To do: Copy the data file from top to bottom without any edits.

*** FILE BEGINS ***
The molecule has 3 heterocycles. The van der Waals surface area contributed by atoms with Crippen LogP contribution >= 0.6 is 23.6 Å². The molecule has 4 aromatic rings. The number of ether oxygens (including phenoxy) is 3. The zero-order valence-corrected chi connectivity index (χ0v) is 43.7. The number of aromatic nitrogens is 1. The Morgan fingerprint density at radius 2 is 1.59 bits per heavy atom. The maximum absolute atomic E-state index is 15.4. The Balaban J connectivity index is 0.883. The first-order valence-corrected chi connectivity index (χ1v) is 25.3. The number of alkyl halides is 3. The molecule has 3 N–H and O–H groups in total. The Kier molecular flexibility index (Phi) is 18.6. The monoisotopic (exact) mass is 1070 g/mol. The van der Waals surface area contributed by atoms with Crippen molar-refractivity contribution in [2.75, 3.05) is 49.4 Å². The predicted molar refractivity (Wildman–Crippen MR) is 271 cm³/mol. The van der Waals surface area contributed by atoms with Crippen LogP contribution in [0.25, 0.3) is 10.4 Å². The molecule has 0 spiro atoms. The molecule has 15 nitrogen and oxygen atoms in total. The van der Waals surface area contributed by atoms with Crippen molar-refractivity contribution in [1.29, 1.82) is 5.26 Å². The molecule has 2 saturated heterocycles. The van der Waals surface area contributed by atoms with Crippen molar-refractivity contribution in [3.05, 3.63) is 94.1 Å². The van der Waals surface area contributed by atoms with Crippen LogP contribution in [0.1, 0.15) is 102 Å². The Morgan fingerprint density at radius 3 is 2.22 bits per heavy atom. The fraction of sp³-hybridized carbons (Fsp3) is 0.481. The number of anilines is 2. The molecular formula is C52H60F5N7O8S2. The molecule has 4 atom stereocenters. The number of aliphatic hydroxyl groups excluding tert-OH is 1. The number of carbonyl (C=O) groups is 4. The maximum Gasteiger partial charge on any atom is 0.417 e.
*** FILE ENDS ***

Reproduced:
The molecule has 3 heterocycles. The van der Waals surface area contributed by atoms with Crippen LogP contribution >= 0.6 is 23.6 Å². The molecule has 4 aromatic rings. The number of ether oxygens (including phenoxy) is 3. The zero-order valence-corrected chi connectivity index (χ0v) is 43.7. The number of aromatic nitrogens is 1. The Morgan fingerprint density at radius 2 is 1.59 bits per heavy atom. The maximum absolute atomic E-state index is 15.4. The Balaban J connectivity index is 0.883. The first-order valence-corrected chi connectivity index (χ1v) is 25.3. The number of alkyl halides is 3. The molecule has 3 N–H and O–H groups in total. The Kier molecular flexibility index (Phi) is 18.6. The monoisotopic (exact) mass is 1070 g/mol. The van der Waals surface area contributed by atoms with Crippen molar-refractivity contribution in [2.75, 3.05) is 49.4 Å². The predicted molar refractivity (Wildman–Crippen MR) is 271 cm³/mol. The van der Waals surface area contributed by atoms with Crippen LogP contribution in [0.25, 0.3) is 10.4 Å². The molecule has 0 spiro atoms. The molecule has 15 nitrogen and oxygen atoms in total. The van der Waals surface area contributed by atoms with Crippen molar-refractivity contribution in [1.29, 1.82) is 5.26 Å². The molecule has 2 saturated heterocycles. The van der Waals surface area contributed by atoms with Crippen molar-refractivity contribution in [3.05, 3.63) is 94.1 Å². The van der Waals surface area contributed by atoms with Crippen LogP contribution in [0.1, 0.15) is 102 Å². The Morgan fingerprint density at radius 3 is 2.22 bits per heavy atom. The fraction of sp³-hybridized carbons (Fsp3) is 0.481. The number of anilines is 2. The molecular formula is C52H60F5N7O8S2. The molecule has 4 atom stereocenters. The number of aliphatic hydroxyl groups excluding tert-OH is 1. The number of carbonyl (C=O) groups is 4. The maximum Gasteiger partial charge on any atom is 0.417 e.